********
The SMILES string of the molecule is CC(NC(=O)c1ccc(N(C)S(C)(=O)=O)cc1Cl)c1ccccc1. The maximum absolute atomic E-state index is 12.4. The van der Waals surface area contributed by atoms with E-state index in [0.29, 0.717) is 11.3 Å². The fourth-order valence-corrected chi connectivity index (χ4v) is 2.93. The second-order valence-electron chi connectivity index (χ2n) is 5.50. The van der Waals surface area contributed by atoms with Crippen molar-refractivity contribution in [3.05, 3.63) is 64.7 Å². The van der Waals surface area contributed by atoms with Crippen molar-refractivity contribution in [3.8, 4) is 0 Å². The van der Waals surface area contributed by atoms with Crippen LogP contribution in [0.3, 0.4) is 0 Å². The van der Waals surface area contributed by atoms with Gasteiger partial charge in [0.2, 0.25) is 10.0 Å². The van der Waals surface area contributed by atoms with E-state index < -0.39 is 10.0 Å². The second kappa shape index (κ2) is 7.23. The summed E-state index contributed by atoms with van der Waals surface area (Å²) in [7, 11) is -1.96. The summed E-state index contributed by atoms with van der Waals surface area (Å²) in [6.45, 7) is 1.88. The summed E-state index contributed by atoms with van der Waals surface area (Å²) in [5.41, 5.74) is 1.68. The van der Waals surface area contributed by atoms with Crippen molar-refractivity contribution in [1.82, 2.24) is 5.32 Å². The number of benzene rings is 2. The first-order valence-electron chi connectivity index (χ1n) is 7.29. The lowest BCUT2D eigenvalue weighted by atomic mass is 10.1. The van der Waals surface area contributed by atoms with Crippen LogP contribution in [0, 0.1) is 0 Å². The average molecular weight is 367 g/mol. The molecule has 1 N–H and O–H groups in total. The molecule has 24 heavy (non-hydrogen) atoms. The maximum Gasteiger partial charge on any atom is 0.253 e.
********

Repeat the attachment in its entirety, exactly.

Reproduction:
The SMILES string of the molecule is CC(NC(=O)c1ccc(N(C)S(C)(=O)=O)cc1Cl)c1ccccc1. The maximum absolute atomic E-state index is 12.4. The van der Waals surface area contributed by atoms with E-state index in [0.29, 0.717) is 11.3 Å². The fourth-order valence-corrected chi connectivity index (χ4v) is 2.93. The second-order valence-electron chi connectivity index (χ2n) is 5.50. The van der Waals surface area contributed by atoms with Crippen molar-refractivity contribution in [3.05, 3.63) is 64.7 Å². The van der Waals surface area contributed by atoms with Crippen molar-refractivity contribution in [3.8, 4) is 0 Å². The van der Waals surface area contributed by atoms with Crippen LogP contribution in [0.3, 0.4) is 0 Å². The van der Waals surface area contributed by atoms with Gasteiger partial charge in [0.2, 0.25) is 10.0 Å². The van der Waals surface area contributed by atoms with E-state index < -0.39 is 10.0 Å². The second kappa shape index (κ2) is 7.23. The summed E-state index contributed by atoms with van der Waals surface area (Å²) in [7, 11) is -1.96. The summed E-state index contributed by atoms with van der Waals surface area (Å²) in [6.45, 7) is 1.88. The summed E-state index contributed by atoms with van der Waals surface area (Å²) in [5.41, 5.74) is 1.68. The van der Waals surface area contributed by atoms with Crippen molar-refractivity contribution in [1.82, 2.24) is 5.32 Å². The number of benzene rings is 2. The first-order valence-electron chi connectivity index (χ1n) is 7.29. The lowest BCUT2D eigenvalue weighted by atomic mass is 10.1. The van der Waals surface area contributed by atoms with Crippen LogP contribution in [0, 0.1) is 0 Å². The average molecular weight is 367 g/mol. The molecule has 1 N–H and O–H groups in total. The molecule has 24 heavy (non-hydrogen) atoms. The maximum Gasteiger partial charge on any atom is 0.253 e.